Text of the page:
ABOUT THIS BOOK
What should serve as money, who should control its creation and circulation, and according to what rules? For more than two hundred years, the “money question” shaped American social thought, becoming a central subject of political debate and class conflict. Sovereign of the Market reveals how and why this happened.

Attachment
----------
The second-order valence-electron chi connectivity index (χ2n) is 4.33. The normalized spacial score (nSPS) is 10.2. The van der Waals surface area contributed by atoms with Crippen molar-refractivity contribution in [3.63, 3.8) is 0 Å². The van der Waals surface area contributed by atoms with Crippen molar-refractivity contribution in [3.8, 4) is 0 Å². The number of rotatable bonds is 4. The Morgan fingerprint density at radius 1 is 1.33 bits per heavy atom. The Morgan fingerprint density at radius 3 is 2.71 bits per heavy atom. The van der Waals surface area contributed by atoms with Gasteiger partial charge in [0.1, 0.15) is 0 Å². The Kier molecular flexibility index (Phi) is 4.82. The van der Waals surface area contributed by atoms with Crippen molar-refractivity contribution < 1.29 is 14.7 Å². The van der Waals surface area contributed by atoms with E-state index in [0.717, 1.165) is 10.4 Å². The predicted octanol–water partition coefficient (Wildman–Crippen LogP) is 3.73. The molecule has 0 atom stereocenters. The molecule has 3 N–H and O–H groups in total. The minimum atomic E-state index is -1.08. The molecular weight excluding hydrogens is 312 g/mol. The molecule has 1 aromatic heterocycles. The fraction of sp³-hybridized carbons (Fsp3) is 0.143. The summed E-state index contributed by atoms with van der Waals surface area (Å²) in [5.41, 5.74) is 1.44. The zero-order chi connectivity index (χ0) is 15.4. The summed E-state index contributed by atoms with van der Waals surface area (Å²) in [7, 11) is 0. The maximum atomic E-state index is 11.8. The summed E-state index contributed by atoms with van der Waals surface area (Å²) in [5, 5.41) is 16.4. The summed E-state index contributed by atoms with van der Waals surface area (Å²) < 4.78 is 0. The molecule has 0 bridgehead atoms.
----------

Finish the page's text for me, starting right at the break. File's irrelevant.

Jeffrey Sklansky’s wide-ranging study comprises three chronological parts devoted to major episodes in the career of the money question. First, the fight over the innovation of paper money in colonial New England. Second, the battle over the development of commercial banking in the new United States. And third, the struggle over the national banking system and the international gold standard in the late nineteenth century. Each section explores a broader problem of power that framed each conflict in successive phases of capitalist development: circulation, representation, and association. The three parts also encompass intellectual biographies of opposing reformers for each period, shedding new light on the connections between economic thought and other aspects of early American culture. The result is a fascinating, insightful, and deeply considered contribution to the history of capitalism.